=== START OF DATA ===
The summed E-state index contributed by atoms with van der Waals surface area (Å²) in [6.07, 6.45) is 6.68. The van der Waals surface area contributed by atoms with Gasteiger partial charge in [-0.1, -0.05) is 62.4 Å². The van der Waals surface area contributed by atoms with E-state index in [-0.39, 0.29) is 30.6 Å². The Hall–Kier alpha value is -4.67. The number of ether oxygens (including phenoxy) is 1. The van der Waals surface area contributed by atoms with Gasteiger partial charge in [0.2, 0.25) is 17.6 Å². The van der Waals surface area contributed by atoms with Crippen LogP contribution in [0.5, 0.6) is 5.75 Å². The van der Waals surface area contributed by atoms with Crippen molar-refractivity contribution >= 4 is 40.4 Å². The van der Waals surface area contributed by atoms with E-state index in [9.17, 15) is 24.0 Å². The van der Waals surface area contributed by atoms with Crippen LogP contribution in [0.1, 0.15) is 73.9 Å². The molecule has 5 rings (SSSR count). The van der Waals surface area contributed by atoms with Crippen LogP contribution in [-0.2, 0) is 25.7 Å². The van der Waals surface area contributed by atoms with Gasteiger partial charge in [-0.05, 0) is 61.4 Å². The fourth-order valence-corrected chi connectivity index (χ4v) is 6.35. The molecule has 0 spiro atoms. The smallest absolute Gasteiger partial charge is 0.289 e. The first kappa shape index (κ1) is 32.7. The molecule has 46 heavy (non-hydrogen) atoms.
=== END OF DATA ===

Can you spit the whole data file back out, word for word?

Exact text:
The summed E-state index contributed by atoms with van der Waals surface area (Å²) in [6.07, 6.45) is 6.68. The van der Waals surface area contributed by atoms with Gasteiger partial charge in [-0.1, -0.05) is 62.4 Å². The van der Waals surface area contributed by atoms with E-state index in [-0.39, 0.29) is 30.6 Å². The Hall–Kier alpha value is -4.67. The number of ether oxygens (including phenoxy) is 1. The van der Waals surface area contributed by atoms with Gasteiger partial charge in [0.2, 0.25) is 17.6 Å². The van der Waals surface area contributed by atoms with Crippen LogP contribution in [0.5, 0.6) is 5.75 Å². The van der Waals surface area contributed by atoms with Crippen molar-refractivity contribution >= 4 is 40.4 Å². The van der Waals surface area contributed by atoms with E-state index in [9.17, 15) is 24.0 Å². The van der Waals surface area contributed by atoms with Crippen LogP contribution in [0.1, 0.15) is 73.9 Å². The molecule has 5 rings (SSSR count). The van der Waals surface area contributed by atoms with Crippen LogP contribution in [-0.2, 0) is 25.7 Å². The van der Waals surface area contributed by atoms with Gasteiger partial charge in [-0.05, 0) is 61.4 Å². The fourth-order valence-corrected chi connectivity index (χ4v) is 6.35. The molecule has 0 spiro atoms. The smallest absolute Gasteiger partial charge is 0.289 e. The first kappa shape index (κ1) is 32.7. The molecule has 46 heavy (non-hydrogen) atoms.